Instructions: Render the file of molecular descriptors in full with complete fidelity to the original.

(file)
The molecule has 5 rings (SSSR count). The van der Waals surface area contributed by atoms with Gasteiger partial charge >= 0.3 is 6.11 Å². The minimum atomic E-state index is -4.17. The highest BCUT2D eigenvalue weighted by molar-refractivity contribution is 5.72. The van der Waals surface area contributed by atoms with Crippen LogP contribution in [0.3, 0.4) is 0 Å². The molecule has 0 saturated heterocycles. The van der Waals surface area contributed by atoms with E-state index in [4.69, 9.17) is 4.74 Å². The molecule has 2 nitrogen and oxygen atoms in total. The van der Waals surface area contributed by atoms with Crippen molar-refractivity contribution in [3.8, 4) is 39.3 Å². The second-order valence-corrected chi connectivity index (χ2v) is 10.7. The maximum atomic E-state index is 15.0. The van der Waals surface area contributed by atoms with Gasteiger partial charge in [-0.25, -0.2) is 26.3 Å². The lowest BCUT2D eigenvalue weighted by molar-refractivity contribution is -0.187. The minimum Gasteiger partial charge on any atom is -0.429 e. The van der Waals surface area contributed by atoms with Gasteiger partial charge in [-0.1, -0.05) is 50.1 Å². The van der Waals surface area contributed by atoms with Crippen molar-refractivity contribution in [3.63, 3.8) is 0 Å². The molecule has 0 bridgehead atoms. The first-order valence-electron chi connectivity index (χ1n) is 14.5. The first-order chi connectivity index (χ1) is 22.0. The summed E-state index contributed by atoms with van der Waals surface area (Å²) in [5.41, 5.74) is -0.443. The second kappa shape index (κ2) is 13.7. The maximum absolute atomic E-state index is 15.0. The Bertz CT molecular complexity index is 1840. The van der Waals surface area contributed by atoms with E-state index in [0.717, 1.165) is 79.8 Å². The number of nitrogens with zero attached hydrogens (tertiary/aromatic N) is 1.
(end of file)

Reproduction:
The molecule has 5 rings (SSSR count). The van der Waals surface area contributed by atoms with Gasteiger partial charge >= 0.3 is 6.11 Å². The minimum atomic E-state index is -4.17. The highest BCUT2D eigenvalue weighted by molar-refractivity contribution is 5.72. The van der Waals surface area contributed by atoms with Crippen LogP contribution in [0.3, 0.4) is 0 Å². The molecule has 0 saturated heterocycles. The van der Waals surface area contributed by atoms with E-state index in [4.69, 9.17) is 4.74 Å². The molecule has 2 nitrogen and oxygen atoms in total. The van der Waals surface area contributed by atoms with Crippen molar-refractivity contribution in [3.8, 4) is 39.3 Å². The second-order valence-corrected chi connectivity index (χ2v) is 10.7. The maximum atomic E-state index is 15.0. The van der Waals surface area contributed by atoms with Gasteiger partial charge in [-0.25, -0.2) is 26.3 Å². The lowest BCUT2D eigenvalue weighted by molar-refractivity contribution is -0.187. The minimum Gasteiger partial charge on any atom is -0.429 e. The van der Waals surface area contributed by atoms with Gasteiger partial charge in [-0.1, -0.05) is 50.1 Å². The van der Waals surface area contributed by atoms with Crippen molar-refractivity contribution in [3.63, 3.8) is 0 Å². The molecule has 0 bridgehead atoms. The first-order valence-electron chi connectivity index (χ1n) is 14.5. The first-order chi connectivity index (χ1) is 22.0. The summed E-state index contributed by atoms with van der Waals surface area (Å²) in [5.41, 5.74) is -0.443. The second kappa shape index (κ2) is 13.7. The maximum absolute atomic E-state index is 15.0. The Bertz CT molecular complexity index is 1840. The van der Waals surface area contributed by atoms with E-state index in [0.717, 1.165) is 79.8 Å². The number of nitrogens with zero attached hydrogens (tertiary/aromatic N) is 1.